As the Senate confirmation hearings for U.S. Supreme Court nominee Brett M. Kavanaugh heated up last week, the raucous process largely focused on issues of partisanship, debates about executive power, and discussions of the landmark abortion case Roe v. Wade.
But what about Judge Kavanaugh’s record on education? As a Justice, Kavanaugh would have a long-lasting and dramatic impact on a host of issues related to K-12 and higher education.
Here are some National Education Policy Center resources concerning several education issues likely to come before the Court in the upcoming years:
Prayer in Schools: Judge Kavanaugh does not appear to support a strict wall between church and state. In a friend-of-the-court brief, he supported an evangelical Christian youth group that had been barred by a school district from meeting on campus after school hours. In Good News Club v. Milford Central School, the U.S. Supreme Court decided in favor of the club. Kavanaugh co-authored another friend-of-the-court briefsupporting student-delivered invocations at football games. In Santa Fe Independent School District v. Doe, the U.S. Supreme Court disagreed with that position, concluding that such invocations violated the establishment clause, which prohibits the government from favoring one religion over another or over non-religion. At his confirmation hearing in 2006 for his nomination to the U.S. Court of Appeals for the District of Columbia Circuit, Kavanaugh said he would follow the precedent of the Santa Fe case. NEPC Fellow Catherine Lugg places that precedent in context in an article in the peer-refereed journal Educational Policy, with an overview and the Protestant Right’s involvement in public schooling and in the confirmation process of Supreme Court nominees.
Race in educational settings: In a previous NEPC newsletter, we touched upon Judge Kavanaugh’s position on affirmative action, an issue that has arisen during the Senate hearings. The issue is especially relevant now, as a high-profile lawsuit alleges that Harvard’s admissions policies discriminate against applicants labeled as Asians in an effort to admit more under-represented minorities, such as Native Americans, African Americans, and Latinx. The case could have far-reaching effects, especially if it makes its way to the Supreme Court. Kavanaugh, whose prior work indicates that he would oppose race-conscious admissions policies, would replace Justice Anthony Kennedy, the swing vote on previous cases related to race and schools. Kavanaugh did sayduring his hearing that Brown v. Board of Education was “the greatest moment in Supreme Court history.” But he is likely to characterize that achievement as a victory for “race blind” policies, rather than policies designed to address racial inequities. Click here to read that newsletter, which includes NEPC resources on understanding the affirmative action debate as it relates to education.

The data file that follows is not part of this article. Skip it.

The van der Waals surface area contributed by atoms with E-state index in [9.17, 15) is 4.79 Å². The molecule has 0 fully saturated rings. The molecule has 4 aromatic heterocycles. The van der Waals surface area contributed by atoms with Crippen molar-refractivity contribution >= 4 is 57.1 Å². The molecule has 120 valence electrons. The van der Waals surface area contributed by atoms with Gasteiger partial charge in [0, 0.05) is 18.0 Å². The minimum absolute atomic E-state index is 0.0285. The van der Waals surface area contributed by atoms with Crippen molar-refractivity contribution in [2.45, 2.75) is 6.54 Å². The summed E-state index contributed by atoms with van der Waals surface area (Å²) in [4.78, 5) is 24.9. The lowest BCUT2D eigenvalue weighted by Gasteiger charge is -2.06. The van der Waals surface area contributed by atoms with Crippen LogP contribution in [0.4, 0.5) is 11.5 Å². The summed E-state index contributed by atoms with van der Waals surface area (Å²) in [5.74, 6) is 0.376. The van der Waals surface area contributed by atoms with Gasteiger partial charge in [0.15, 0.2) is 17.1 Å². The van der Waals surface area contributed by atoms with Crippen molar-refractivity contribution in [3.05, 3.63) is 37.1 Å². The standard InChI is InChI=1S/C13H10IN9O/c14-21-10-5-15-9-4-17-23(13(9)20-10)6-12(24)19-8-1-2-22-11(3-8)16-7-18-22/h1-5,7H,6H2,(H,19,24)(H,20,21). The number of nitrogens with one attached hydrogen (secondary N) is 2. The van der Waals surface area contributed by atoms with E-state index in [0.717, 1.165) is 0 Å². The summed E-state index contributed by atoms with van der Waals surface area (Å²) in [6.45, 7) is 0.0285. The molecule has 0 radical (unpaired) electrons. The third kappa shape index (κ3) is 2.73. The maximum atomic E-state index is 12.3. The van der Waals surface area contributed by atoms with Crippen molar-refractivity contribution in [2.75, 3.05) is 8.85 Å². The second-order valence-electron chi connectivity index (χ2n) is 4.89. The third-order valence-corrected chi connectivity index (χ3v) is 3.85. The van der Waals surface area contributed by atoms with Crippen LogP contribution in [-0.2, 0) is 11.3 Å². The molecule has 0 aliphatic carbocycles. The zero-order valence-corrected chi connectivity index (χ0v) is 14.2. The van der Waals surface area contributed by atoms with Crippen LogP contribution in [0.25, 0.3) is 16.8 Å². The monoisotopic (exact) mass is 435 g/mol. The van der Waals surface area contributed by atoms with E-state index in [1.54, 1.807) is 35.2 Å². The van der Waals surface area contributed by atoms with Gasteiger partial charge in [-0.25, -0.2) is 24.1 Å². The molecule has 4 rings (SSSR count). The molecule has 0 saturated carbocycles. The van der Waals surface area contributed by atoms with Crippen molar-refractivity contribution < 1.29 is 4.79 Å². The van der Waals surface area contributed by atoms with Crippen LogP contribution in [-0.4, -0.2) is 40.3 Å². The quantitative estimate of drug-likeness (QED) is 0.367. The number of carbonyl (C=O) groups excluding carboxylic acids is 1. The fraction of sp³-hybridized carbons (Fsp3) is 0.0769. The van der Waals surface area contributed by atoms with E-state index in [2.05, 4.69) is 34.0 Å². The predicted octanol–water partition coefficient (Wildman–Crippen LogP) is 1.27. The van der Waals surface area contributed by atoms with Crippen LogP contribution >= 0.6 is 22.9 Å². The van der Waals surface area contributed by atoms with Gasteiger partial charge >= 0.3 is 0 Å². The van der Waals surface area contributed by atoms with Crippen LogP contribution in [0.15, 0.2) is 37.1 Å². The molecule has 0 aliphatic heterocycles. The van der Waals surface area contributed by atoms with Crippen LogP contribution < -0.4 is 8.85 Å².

School choice: Judge Kavanaugh’s record indicates that he would support school choice options such as the use of publicly funded vouchers at private and religious schools. He has been the co-chair of the School Choice Practice Group of the Federalist Society, an organization of conservative attorneys who advocate for these types of choice policies. He has also said that he worked on school choice litigation in Florida for a reduced fee. NEPC and its fellows have authored numerous resources related to school choice, including material on charter schools, private schools, and vouchers. Especially relevant is a recent NEPC policy briefthat drew upon lessons learned from Chile’s universal privatization and voucher system, explaining a research base that describes Chile’s failure to meet its original objectives while suffering from unintended consequences.
School safety: As an appellate judge, Kavanaugh authored a dissent, arguing that bans on semiautomatic weapons and handgun registration requirements were unconstitutional. “Of course the violence in schools is something we all detest, and want to do something about,” Kavanaugh said during his hearing. “And there are lots of efforts I know underway to make schools safer. I know at my girls’ school they do a lot things now that are different from just a few years ago, in terms of trying to harden the school and make it safer for everyone.” Measures to “harden” schools have included installing cameras, hiring more school police officers, arming teachers, and installing steel doors. An NEPC policy briefconcluded that such measures often miss the mark, as the places and manners of implementation often end up stigmatizing and penalizing students of color. The brief instead recommended such policies as integrating community-based policing with school restorative justice and redirecting funds spent on school police officers to programs that aim to improve student engagement and social connectivity.